# ...
    end
    define 'mountain_pickup' do
      # ...
    end
    define 'get_back_to_depot' do
      # ...
    end

    subprocess '${next_task}'
  end

  sequence do # body of the process

    cursor do
      subprocess 'check_tasks'
      subprocess 'perform_next_task'
      rewind :unless => '${next_task} == get_back_to_depot'
    end
  end
end

This is nice, we have a ‘perform_next_task’ subprocess wrapping the cases, the body of that subprocess calls the right case given the value of the “next_task” workitem field. If there is another subprocess named ‘mountain_pickup’ in the same process definition, the one in the switch subprocess will only shadow it within the case, in other words, the scope of the cases is limited to the switch subprocess.

But, you’ll say, with a real programming language not some toy process definition language, the switch and its cases are all wrapped neatly inline, they are not set apart.

Placing the switch and its cases in the main flow is OK, but it binds subprocesses… It can override subprocesses with the same name.

    cursor do
      subprocess 'check_tasks'
      sequence do
        define 'coast_pickup' do
          # ...
        end
        define 'mountain_pickup' do
          # ...
        end
        define 'get_back_to_depot' do
          # ...
        end
        subprocess '${next_task}'
      end
      rewind :unless => '${next_task} == get_back_to_depot'
    end

We need to look at the next version of ruote to solve that issue.

 

with ruote 2.1.12

For the upcoming ruote 2.1.12, I introduced a let expression :

    cursor do
      subprocess 'check_tasks'
      let do # let's have a new scope, just for our cases
        define 'coast_pickup' do
          # ...
        end
        define 'mountain_pickup' do
          # ...
        end
        define 'get_back_to_depot' do
          # ...
        end
        subprocess '${next_task}'
      end
      rewind :unless => '${next_task} == get_back_to_depot'
    end

The ‘let’ introduces a new scope, where our case subprocesses can get defined without overrides ones with the same name outside of the let block.

Now, how about something that really looks like a switch statement ?

    cursor do
      subprocess 'check_tasks'
      given '${next_task}' do
        of 'coast_pickup' do
          # ...
        end
        of 'mountain_pickup' do
          # ...
        end
        of 'get_back_to_depot' do
          # ...
        end
      end
      rewind :unless => '${next_task} == get_back_to_depot'
    end

With some Ruby/Perl -like magic, all the pickups could get covered by the same case :

    cursor do
      subprocess 'check_tasks'
      given '${next_task}' do
        of /^.+_pickup$/ do
          # ...
        end
        of 'get_back_to_depot' do
          # ...
        end
      end
      rewind :unless => '${next_task} == get_back_to_depot'
    end

The upcoming ruote 2.1.12 has this given expression. Look at its description, it not only covers “given an x of” scenarii but also “given that” ones.

 

conclusion

I still like the first version, it’s vanilla ruote “trigger the subprocess whose name is found in workitem field x”, it’s nice to have subprocesses that can be used as cases or called from other parts of the process definition.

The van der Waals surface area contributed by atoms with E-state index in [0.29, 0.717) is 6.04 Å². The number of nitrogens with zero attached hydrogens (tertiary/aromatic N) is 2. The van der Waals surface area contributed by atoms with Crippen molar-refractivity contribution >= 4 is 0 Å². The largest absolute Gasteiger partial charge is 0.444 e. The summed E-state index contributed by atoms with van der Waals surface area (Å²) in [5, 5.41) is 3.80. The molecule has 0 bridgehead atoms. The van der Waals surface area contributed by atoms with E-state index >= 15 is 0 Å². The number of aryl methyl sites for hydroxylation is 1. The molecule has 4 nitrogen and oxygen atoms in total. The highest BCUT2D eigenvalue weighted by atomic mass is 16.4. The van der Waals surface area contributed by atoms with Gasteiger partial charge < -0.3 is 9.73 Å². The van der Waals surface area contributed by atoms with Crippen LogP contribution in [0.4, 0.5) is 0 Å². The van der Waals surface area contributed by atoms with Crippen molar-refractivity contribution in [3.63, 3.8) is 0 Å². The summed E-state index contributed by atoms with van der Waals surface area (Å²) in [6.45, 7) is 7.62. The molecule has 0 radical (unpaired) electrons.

Calling subprocesses doesn’t limit us to processes bound within the same process, processes bound at the engine level (engine variables) or external processes (given by their URI) are callable as well (see the subprocess expression doc for more information).

The given expression is interesting because it covers “given an x of” and “given that” scenarii (see the doc). It also has a “default” part which the first version doesn’t have.

Try to write processes that are concise and that read like english. And test them.

 

Written by John Mettraux

January 3, 2011 at 7:08 am

Posted in bpm, ruby, ruote, workflow

rufus-jig 1.0

By the end of 2007 I had written a gem sitting on top of net/http. It was called rufus-verbs, this extra layer added a mini cache for conditional GETs, basic auth and digest auth, cookie jar and more.

I used it for a while, I got surprised by people using it (IIRC the digest auth was their reason for using it). And then I forgot it.

Since last year, I am working with things like CouchDB and ruote-kit. I need an HTTP client that groks JSON. I still need it to understand conditional GETs (etags and co).

So I built rufus-jig, something on top of Ruby’s net/http, net-http-persistent, patron or em-http-request. It uses rufus-json to select the best JSON library available (in the order yajl-ruby, json, activesupport, json-pure).

A GET would look like :

require 'rubygems'

#require 'net/http/persistent'
  # http backend

require 'yajl' # gem install 'yajl-ruby'
  # json backend

require 'rufus/jig'

h = Rufus::Jig::Http.new('http://twitter.com')

p h.get('/users/jmettraux.json')['description']
  # => "another fool"

You specify the HTTP and the JSON backend before requiring rufus-jig and that’s it.

Rufus-jig comes with a class to deal with some of CouchDB specifics.


require 'net/http/persistent'
require 'yajl'
require 'rufus/jig'

c = Rufus::Jig::Couch.new('http://127.0.0.1:5984', 'rufus_jig_test')

# PUT and GET

c.put('_id' => 'coffee0', 'category' => 'espresso')
c.put('_id' => 'coffee1', 'category' => 'instantaneous')